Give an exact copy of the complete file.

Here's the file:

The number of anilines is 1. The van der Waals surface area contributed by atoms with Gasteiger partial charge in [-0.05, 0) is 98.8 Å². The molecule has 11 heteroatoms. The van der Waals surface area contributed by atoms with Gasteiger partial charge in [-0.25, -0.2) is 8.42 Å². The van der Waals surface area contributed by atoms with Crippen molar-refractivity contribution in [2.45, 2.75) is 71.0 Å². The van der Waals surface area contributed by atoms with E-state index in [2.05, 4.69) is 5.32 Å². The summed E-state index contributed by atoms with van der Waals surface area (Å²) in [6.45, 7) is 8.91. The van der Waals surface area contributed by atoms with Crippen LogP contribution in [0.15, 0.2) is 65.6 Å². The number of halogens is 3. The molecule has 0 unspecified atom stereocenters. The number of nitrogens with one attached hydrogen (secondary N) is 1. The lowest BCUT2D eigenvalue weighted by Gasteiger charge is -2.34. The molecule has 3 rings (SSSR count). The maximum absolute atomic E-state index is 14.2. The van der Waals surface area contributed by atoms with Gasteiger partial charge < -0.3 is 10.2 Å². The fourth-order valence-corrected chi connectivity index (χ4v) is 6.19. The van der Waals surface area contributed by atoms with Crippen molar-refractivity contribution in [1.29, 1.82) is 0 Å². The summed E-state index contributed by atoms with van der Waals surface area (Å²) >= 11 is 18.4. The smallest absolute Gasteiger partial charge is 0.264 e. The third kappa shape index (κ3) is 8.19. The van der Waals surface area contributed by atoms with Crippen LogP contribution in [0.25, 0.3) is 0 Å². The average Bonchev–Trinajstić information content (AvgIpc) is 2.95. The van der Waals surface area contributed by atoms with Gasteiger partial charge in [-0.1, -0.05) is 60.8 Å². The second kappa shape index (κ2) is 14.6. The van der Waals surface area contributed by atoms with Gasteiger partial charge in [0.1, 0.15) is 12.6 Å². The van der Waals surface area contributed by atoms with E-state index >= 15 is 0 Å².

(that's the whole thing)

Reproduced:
The number of anilines is 1. The van der Waals surface area contributed by atoms with Gasteiger partial charge in [-0.05, 0) is 98.8 Å². The molecule has 11 heteroatoms. The van der Waals surface area contributed by atoms with Gasteiger partial charge in [-0.25, -0.2) is 8.42 Å². The van der Waals surface area contributed by atoms with Crippen molar-refractivity contribution in [2.45, 2.75) is 71.0 Å². The van der Waals surface area contributed by atoms with E-state index in [2.05, 4.69) is 5.32 Å². The summed E-state index contributed by atoms with van der Waals surface area (Å²) in [6.45, 7) is 8.91. The van der Waals surface area contributed by atoms with Crippen LogP contribution in [0.15, 0.2) is 65.6 Å². The number of halogens is 3. The molecule has 0 unspecified atom stereocenters. The number of nitrogens with one attached hydrogen (secondary N) is 1. The lowest BCUT2D eigenvalue weighted by Gasteiger charge is -2.34. The molecule has 3 rings (SSSR count). The maximum absolute atomic E-state index is 14.2. The van der Waals surface area contributed by atoms with Gasteiger partial charge < -0.3 is 10.2 Å². The fourth-order valence-corrected chi connectivity index (χ4v) is 6.19. The van der Waals surface area contributed by atoms with Crippen molar-refractivity contribution in [1.29, 1.82) is 0 Å². The summed E-state index contributed by atoms with van der Waals surface area (Å²) >= 11 is 18.4. The smallest absolute Gasteiger partial charge is 0.264 e. The third kappa shape index (κ3) is 8.19. The van der Waals surface area contributed by atoms with Crippen LogP contribution in [0.25, 0.3) is 0 Å². The average Bonchev–Trinajstić information content (AvgIpc) is 2.95. The van der Waals surface area contributed by atoms with Gasteiger partial charge in [-0.1, -0.05) is 60.8 Å². The second kappa shape index (κ2) is 14.6. The van der Waals surface area contributed by atoms with Gasteiger partial charge in [0.1, 0.15) is 12.6 Å². The van der Waals surface area contributed by atoms with E-state index >= 15 is 0 Å².